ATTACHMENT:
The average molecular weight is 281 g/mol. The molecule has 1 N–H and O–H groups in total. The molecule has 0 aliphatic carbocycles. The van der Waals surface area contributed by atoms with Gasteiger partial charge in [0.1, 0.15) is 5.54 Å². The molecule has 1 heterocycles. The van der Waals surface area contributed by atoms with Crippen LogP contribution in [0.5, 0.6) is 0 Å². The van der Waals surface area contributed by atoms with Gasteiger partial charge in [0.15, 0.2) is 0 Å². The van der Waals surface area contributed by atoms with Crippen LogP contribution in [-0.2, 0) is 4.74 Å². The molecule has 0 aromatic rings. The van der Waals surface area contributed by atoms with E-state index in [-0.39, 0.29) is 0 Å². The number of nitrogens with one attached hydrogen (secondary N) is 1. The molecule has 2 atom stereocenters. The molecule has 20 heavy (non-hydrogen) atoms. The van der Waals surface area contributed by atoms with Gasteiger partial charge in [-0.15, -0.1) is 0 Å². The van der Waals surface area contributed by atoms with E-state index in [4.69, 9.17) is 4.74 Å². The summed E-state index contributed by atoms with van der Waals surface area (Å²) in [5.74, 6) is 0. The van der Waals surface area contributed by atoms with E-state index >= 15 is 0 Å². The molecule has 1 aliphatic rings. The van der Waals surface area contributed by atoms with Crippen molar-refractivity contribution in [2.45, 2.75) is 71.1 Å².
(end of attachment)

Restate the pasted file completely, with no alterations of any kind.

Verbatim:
The average molecular weight is 281 g/mol. The molecule has 1 N–H and O–H groups in total. The molecule has 0 aliphatic carbocycles. The van der Waals surface area contributed by atoms with Gasteiger partial charge in [0.1, 0.15) is 5.54 Å². The molecule has 1 heterocycles. The van der Waals surface area contributed by atoms with Crippen LogP contribution in [0.5, 0.6) is 0 Å². The van der Waals surface area contributed by atoms with Gasteiger partial charge in [0.15, 0.2) is 0 Å². The van der Waals surface area contributed by atoms with Crippen LogP contribution in [-0.2, 0) is 4.74 Å². The molecule has 0 aromatic rings. The van der Waals surface area contributed by atoms with E-state index in [-0.39, 0.29) is 0 Å². The number of nitrogens with one attached hydrogen (secondary N) is 1. The molecule has 2 atom stereocenters. The molecule has 20 heavy (non-hydrogen) atoms. The van der Waals surface area contributed by atoms with Gasteiger partial charge in [-0.15, -0.1) is 0 Å². The van der Waals surface area contributed by atoms with E-state index in [4.69, 9.17) is 4.74 Å². The summed E-state index contributed by atoms with van der Waals surface area (Å²) in [5.74, 6) is 0. The van der Waals surface area contributed by atoms with E-state index >= 15 is 0 Å². The molecule has 1 aliphatic rings. The van der Waals surface area contributed by atoms with Crippen molar-refractivity contribution in [2.45, 2.75) is 71.1 Å².